- Mercy Remains Committed to the City-During the 1940s, the Advisory Board made the important decision to keep Mercy downtown, remaining loyal to Baltimore City. The importance of serving the poor patients in the Inner City during these tough times and the maintenance of the relationship with the University of Maryland Medical Center were the main reasons why the Advisory Board decided to stay.
- The Sisters of Mercy Construct Tower Building-The purchase of the old City Welfare Buildings on St. Paul Street paved the way for the future location of Mercy's Tower Building. Sister Mary Veronica, chief executive officer from 1936 to 1941 and again from 1947 to 1953, directed the planning for the Tower Building. Then in 1960, under the guidance of Sister Mary Scholastica, chief executive officer, construction of the 20-story complex began. The Tower Building houses patient floors, many medical programs and the Sisters' convent.
- Mercy's Continued Growth Provides Quality Care-Construction of the Tower Building would be completed in February 1963 under the direction of Sr. Mary Thomas, Chief Executive Officer. Construction of the Cahill Memorial Chapel and the Burk Building would quickly follow; the latter, funded in part by a donation from the Knott Family, housed a new emergency department and outpatient facilities. In the ensuing years, Mercy Southern, the first neighborhood health center with nurse practitioners, was established and a 750-car parking facility was built. The Sisters brought the medical services directly to Baltimore neighborhoods, making it easier for people to receive quality care. Mercy Southern, a subsidiary of Family Health Centers of Baltimore, is a pediatric health center located at 1200 S. Hanover Street in South Baltimore.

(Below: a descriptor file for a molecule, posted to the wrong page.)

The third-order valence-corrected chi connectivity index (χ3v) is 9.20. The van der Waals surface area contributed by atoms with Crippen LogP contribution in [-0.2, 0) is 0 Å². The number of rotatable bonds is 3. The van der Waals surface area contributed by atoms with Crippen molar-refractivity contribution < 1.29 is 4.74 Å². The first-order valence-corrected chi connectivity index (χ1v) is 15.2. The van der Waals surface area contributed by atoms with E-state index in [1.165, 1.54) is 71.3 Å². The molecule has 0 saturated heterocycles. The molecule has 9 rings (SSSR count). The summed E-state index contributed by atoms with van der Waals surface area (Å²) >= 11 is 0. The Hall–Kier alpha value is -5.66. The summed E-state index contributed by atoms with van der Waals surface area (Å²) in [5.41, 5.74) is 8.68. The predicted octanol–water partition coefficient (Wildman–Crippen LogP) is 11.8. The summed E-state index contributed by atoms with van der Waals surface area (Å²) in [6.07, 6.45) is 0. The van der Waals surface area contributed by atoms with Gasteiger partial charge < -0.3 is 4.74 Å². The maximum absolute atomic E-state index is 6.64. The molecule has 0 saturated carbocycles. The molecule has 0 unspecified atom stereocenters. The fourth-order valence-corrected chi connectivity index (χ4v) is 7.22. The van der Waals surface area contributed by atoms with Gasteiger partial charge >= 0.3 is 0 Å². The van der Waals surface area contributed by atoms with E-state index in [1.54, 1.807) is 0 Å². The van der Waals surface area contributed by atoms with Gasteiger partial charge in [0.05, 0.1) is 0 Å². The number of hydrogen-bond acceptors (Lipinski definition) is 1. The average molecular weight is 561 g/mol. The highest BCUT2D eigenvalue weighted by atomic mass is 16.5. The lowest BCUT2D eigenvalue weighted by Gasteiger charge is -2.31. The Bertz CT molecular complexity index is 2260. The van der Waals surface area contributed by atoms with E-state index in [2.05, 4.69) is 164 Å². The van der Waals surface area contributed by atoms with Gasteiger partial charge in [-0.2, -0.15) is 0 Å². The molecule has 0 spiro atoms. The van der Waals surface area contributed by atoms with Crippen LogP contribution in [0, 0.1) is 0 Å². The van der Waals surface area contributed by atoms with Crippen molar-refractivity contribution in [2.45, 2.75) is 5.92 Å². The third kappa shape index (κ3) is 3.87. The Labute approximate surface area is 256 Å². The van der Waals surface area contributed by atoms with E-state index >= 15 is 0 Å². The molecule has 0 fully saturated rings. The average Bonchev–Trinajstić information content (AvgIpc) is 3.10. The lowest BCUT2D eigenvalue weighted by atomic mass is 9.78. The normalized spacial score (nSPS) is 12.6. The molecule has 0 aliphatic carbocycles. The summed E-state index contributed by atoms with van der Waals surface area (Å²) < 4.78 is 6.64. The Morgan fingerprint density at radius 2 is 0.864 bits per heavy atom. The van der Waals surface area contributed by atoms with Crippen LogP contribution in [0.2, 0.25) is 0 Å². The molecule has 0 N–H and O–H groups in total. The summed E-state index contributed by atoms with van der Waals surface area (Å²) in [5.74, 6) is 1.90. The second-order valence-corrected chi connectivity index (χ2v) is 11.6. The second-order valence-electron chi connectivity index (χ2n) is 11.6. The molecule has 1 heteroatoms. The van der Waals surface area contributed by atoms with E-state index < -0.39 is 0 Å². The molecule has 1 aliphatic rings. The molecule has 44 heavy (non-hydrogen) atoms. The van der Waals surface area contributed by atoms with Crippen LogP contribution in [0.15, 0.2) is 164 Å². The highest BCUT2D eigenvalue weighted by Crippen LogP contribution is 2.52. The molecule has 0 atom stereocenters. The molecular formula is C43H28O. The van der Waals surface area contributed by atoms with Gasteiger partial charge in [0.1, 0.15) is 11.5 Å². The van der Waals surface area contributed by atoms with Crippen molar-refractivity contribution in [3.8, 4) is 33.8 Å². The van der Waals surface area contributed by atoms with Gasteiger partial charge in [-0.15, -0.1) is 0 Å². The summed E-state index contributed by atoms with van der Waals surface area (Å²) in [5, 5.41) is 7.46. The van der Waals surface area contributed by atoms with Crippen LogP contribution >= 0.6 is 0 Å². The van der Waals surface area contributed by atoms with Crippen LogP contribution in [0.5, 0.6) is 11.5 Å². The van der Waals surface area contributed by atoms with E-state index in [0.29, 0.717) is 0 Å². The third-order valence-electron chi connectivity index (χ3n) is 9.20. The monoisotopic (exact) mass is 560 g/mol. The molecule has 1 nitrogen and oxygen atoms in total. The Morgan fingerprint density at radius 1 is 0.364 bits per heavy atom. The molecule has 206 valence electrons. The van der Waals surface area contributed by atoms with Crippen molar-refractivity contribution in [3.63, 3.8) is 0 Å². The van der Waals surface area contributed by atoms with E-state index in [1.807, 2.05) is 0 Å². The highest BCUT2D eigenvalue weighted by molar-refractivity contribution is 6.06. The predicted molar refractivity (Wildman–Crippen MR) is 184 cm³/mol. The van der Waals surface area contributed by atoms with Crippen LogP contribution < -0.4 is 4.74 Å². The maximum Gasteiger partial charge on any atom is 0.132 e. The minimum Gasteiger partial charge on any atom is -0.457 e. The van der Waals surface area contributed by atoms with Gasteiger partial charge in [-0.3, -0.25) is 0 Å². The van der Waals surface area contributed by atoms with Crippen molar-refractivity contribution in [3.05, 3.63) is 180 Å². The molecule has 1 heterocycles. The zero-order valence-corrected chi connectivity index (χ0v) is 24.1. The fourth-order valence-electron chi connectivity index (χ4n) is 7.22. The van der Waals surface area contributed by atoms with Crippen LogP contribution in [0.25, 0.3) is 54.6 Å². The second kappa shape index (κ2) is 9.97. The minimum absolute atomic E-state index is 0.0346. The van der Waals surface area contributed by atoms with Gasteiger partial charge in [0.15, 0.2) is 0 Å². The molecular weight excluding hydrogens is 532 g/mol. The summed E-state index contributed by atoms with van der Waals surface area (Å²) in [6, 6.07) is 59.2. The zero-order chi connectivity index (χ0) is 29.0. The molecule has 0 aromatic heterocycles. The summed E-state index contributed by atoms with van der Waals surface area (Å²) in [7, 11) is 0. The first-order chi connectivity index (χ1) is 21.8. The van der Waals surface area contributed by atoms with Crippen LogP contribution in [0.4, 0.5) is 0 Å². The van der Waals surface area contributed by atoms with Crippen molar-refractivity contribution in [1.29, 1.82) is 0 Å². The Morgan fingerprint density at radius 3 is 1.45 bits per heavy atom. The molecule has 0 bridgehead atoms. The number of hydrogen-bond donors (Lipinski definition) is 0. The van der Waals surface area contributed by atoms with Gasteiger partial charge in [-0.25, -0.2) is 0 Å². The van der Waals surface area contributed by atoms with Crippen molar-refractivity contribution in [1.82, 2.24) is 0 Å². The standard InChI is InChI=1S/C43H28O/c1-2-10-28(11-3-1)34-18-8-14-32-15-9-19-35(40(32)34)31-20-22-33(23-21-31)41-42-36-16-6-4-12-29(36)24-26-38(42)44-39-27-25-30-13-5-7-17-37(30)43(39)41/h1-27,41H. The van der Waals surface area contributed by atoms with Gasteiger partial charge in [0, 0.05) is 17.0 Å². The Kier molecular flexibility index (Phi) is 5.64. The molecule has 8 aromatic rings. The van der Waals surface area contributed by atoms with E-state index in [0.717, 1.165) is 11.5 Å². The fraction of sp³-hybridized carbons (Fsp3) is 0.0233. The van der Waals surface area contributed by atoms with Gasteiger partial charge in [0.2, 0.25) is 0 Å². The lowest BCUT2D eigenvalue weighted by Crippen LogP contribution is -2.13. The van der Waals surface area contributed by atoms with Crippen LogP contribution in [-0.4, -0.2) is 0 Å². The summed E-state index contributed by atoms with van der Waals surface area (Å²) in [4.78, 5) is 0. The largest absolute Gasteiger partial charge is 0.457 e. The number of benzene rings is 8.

- Sister Mary Thomas, RSM Fulfills Needs with New Programs -Throughout her 35-year tenure as CEO of Mercy, Sister Mary Thomas always looked to create new ways to serve the community. She developed a Corporate Care program to fulfill the needs of professionals in the City. She initiated WomanCare, neonatal intensive care, home health, the eating disorders unit, international travelers' services, the Schaefer Vascular lab and outpatient chemotherapy. She played a critical role in the decisions that have kept Mercy a vibrant part of Baltimore City until her death in 2003.